American College Of Sports Medicine Report – Part 1
Study #1 – Protein Power (1)
This study came out of a combined effort from the College of New Jersey and the University of Memphis, TN. As many of you already know, the RDA for protein (0.8 mg per kg bodyweight) is set at a ridiculously low level. Athletes need much more protein than the RDA recommends. Eating enough protein is crucial for an athlete’s muscle maintenance and growth, as well as for athletic performance.
This study randomized 21 experienced male athletes into two groups. One group consumed 2.0 g protein/kg bodyweight for twelve weeks, and the other group consumed 1.2 g protein/kg bodyweight. Each group prior to starting the twelve-week protocol performed a series of exercise tests – 1 Rep Max squat, 1 Rep Max bench press, body composition analysis, and 30-second Wingate Anaerobic Power test.
Each group performed the same resistance training program for the twelve weeks. At the end of the twelve weeks the same four tests were performed again. Not surprisingly, all subjects in both groups improved their 1RM squat, increased their 1RM bench, improved their score for anaerobic power, and gained muscle mass while losing body fat. These were outstanding health improvements all around! However, the higher protein supplementation group (2.0 g vs. 1.2 g) displayed statistically significant greater gains in their 1RM bench and squat. For example, the higher protein group added an average of 52 lbs. to their 1RM squat; whereas, the lower protein group only added an average twenty pounds.
Take home message: Protein supplementation in conjunction with a strength training routine will lead to superior increases in strength over strength training alone.
Study #2 – How Fit Are You Really? (2)
There is a mountain of evidence that has shown that the worse your cardiovascular fitness level the greater your risk for a variety of diseases. The worse your level of muscular fitness and flexibility, the harder activities of daily living become for you. While many athletes are tested on a variety of components of fitness, few adults ever test themselves.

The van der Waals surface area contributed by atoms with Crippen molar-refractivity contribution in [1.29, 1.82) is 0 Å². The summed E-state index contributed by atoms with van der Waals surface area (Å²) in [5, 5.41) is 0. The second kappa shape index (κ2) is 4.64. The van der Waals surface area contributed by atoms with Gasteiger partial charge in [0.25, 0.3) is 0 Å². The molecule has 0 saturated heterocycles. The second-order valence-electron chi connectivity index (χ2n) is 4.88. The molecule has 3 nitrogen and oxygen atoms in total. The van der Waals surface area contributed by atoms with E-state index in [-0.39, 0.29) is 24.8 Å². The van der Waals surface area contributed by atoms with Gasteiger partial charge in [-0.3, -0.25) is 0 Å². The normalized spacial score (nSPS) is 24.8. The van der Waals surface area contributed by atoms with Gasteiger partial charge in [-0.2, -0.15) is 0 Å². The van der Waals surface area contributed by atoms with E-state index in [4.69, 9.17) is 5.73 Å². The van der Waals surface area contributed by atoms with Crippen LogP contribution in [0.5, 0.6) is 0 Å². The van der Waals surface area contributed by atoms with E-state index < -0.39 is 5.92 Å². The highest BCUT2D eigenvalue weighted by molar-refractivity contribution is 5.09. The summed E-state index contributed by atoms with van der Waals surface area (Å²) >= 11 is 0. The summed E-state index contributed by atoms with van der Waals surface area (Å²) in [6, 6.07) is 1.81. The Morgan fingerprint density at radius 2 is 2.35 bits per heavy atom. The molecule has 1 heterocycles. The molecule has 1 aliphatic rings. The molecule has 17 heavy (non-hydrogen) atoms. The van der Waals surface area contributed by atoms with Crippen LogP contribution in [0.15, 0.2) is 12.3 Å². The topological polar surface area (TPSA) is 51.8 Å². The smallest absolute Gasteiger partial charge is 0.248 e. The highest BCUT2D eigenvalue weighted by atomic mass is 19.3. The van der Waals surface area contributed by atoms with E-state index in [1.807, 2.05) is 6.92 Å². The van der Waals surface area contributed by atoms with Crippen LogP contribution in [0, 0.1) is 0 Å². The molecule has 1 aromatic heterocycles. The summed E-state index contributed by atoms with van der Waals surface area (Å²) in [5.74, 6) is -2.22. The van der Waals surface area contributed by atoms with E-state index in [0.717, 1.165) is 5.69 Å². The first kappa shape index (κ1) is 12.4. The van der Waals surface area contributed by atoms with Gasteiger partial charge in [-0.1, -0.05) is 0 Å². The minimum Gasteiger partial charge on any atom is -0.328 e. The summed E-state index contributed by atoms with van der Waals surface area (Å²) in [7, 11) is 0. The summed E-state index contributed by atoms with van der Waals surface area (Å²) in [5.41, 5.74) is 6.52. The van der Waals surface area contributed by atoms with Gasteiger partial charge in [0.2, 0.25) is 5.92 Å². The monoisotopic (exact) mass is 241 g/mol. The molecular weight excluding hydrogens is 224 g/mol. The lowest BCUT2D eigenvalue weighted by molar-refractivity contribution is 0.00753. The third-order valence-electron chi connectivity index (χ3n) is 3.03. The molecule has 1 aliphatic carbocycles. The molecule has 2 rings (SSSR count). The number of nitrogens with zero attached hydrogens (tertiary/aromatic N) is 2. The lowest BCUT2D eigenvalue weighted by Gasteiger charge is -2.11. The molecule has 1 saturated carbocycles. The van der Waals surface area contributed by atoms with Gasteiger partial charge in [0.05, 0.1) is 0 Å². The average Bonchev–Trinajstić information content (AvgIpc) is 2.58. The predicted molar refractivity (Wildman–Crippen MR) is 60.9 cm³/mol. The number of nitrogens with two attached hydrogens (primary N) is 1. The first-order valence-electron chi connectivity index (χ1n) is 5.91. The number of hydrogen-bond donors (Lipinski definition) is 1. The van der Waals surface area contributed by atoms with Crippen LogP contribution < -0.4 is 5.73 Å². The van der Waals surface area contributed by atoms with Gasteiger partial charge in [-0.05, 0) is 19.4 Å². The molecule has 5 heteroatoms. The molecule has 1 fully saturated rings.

The study by faculty at San Jose State and Evergreen Valley college in San Jose, CA, examined the difference between how adults rate their perceived fitness level and their actual fitness level. Subjects were asked to predict their fitness measurements in five different physical tests; the Cooper 12-minute run, a seven-site skinfold test, a push-up test, a one-minute partial sit-up test, and a sit-and-reach test. These five tests represented the four areas of fitness: strength, body composition, flexibility, and endurance.
A total of 56 adults with an average age of 52 were involved in this study, and the results were incredible. The subjects overestimated their cardiovascular fitness level, their muscular fitness, their body composition, and their flexibility. These results were statistically significant with p-values of <0.01. What was even more interesting was the more obese and less fit an individual was the more he or she overestimated their fitness levels. Also, women overestimated their fitness levels more than men.